Navy; Cold War; Canadian Armed Forces
Born in Grand-Mere, Quebec and raised primarily outside Montreal, Gordon Hunter joined the Royal Canadian Navy at 17 a few months before the Cuban Crisis. Tensions between the Western World and the Soviets were very high when he signed up. Warning sirens were erected in every community across Canada, fallout shelters were built in backyards and school kids were taught to seek shelter under their desks and to stay away from flying glass in the event of a nuclear attack.
Late fall of 1962 brought us closer to war on our doorstep than any time between the Second World War and now. Just before what was arguably the peak of the Cold War. Gord was a sonarman and served first on HMCS La Hulloise an old Prestonian Class Frigate then on two more modern Destroyer Escorts HMCS Gatineau and Restigouche. He volunteered for the Canadian Submarine Service during the last few years of his service and was a part of the crew on HMC Submarine Onondaga. He also went to sea on the Okanagan. When they were short a sonarman, he was press-ganged into service on that boat.
The Cold War is a period in history mostly ignored by our government and it has become a distant memory for the general public. Most who served during that period feel the time doesn’t get the attention it deserved but for those who spent days and weeks at sea exerting our presence, protecting our coast, keeping track of Soviet spy ships and searching for submarines off our shores, it was an important time.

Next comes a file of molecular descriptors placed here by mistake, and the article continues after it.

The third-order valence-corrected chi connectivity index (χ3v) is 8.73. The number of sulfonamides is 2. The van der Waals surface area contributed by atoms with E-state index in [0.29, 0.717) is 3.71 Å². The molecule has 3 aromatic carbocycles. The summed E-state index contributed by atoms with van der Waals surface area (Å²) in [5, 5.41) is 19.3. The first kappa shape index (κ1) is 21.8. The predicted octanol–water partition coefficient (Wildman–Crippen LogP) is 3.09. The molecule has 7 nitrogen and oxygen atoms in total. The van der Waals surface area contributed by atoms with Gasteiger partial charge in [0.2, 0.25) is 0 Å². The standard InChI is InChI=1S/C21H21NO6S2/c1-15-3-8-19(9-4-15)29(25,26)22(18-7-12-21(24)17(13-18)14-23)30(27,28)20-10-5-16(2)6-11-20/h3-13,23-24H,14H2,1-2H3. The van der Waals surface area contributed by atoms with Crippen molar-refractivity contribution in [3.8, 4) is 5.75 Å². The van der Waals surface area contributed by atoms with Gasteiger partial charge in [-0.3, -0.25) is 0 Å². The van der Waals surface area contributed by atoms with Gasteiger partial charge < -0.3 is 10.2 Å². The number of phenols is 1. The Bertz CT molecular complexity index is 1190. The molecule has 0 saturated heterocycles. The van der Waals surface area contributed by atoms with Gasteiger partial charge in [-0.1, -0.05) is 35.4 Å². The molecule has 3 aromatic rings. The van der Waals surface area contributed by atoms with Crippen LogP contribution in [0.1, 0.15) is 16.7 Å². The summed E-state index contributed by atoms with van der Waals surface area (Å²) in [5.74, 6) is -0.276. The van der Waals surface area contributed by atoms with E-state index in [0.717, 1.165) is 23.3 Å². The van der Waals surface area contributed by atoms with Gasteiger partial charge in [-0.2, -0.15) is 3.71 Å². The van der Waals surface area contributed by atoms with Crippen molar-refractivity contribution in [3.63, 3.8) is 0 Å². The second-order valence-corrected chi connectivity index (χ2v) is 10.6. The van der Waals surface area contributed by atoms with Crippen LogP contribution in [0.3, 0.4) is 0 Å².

Gord and his colleagues served through the modernization of the Royal Canadian Navy as the older World War Fleet was replaced with ships designed and built in Canadian shipyards with technologies developed to be effective in the unforgiving North Atlantic. He and his shipmates lived through the tension between the Pearson Government and the Navy’s opposition to the integration of Canada’s Armed Forces.
When he left the Navy in 1970 to attend Mount Royal College it was still several years before Perestroika and Glasnost but our relationship with the USSR had begun to thaw. The Soviet spy/fishing ship fleet off the east coast had thinned out, as had the cod. East-West trade increased, and cultural exchanges became more common. As a civilian Gord worked as a landscaper, a freelance gaffer on a film crew, a radio producer, an announcer and a videotape editor. He worked at CFCF television in Montreal and at CBC-TV in Calgary in the 1970s.
He worked as a representative and elected official representing broadcast workers for many years.
He retired in 2008 and his current interests beyond family are photography, politics, travel, reading, cooking, single malts, badminton, floor hockey and good craft beer.
He is a member of the Submariners Association of Canada
In 2018 Gord wrote a memoir about his experience during my time in the RCN, No-Badge Killick, Life at Sea in Canada Cold War Navy. (Monkey’s Fist Publishing)
He lives in Regina Saskatchewan.